Guess I’ll go get something to eat. I’m getting hungry.
    Janet Elaine Smith

  10. I collect recipes, too. And cook books. I started collecting while I was in vocational school for a while. And although my mom and grandma both did traditional Karelian foods, I actually learned more about cooking -traditional foods included- in vocational school than I ever did at home. Mind you, some foods that are now considered traditional Finnish foods, like potatoe rieska (bread) or Karelian pasties, didn’t even exist before someone brought potatoes here and started importing rice -which obviously doesn’t grow here. Making potato rieska is a good way to get rid of left over mashed potatoes. You only need to add a little bit of salt and some flour, make small flat breads out of the dough and put them in the oven.

    http://www.virtual.finland.fi/public/default.aspx?contentid=160066&contentlan=2

    http://www.virtual.finland.fi/public/default.aspx?contentid=160065&contentlan=2&culture=en-US

  11. Gosh Janet, your grandfather actually made pemmican. That’s so cool, and I must admit that you’ve made me hungry, too!

    I think I’ll go have some lunch. 🙂

  12. Please thank Grandfather George for us – in gifting you with the cookbook, he has gifted us! In fact, he will have gifted the next generations in my family, because they will be receiving a copy of the book from me. My daughter and her family are all involved in scouting. These recipes would make great projects for a scouting weekend, especially the Pemmican and the Popped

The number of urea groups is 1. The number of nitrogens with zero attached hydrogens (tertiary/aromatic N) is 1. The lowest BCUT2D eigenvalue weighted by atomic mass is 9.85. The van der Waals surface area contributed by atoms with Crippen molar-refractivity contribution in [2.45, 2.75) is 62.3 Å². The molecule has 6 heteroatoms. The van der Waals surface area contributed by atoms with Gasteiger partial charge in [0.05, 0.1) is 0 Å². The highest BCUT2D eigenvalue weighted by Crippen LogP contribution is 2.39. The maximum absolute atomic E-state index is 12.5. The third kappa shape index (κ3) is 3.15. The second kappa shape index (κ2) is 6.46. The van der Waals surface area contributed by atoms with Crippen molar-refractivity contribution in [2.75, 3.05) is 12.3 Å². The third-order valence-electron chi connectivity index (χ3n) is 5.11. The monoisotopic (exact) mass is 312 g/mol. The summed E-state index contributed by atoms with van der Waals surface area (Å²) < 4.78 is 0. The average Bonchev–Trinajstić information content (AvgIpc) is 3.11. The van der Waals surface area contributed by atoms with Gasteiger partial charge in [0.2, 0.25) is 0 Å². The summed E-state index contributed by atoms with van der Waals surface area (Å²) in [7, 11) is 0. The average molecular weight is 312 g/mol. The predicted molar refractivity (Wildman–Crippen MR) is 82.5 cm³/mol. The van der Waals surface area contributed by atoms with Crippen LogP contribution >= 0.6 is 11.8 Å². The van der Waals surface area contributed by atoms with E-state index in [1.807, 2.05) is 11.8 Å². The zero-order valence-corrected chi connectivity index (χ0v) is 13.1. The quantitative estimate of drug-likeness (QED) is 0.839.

Wild Rice.

    Pat Cochran

  13. We will be heading for Oklahoma and Texas on Saturday. Will be going to the Cherokee museum in OK. They should have the book in their gift shop. Usually buy books at museums and historic sites to help support them. Sounds good.
    Favorite native american food, fry bread. Over 25 years ago we visited Taos Pueblo and bought some from two elderly women cooking it over coals in the plaza. It was our first fry bread and the best we have ever had. Our girls loved it. I think we went back for more 5 or 6 times. (There were 6 of us and it was so good.)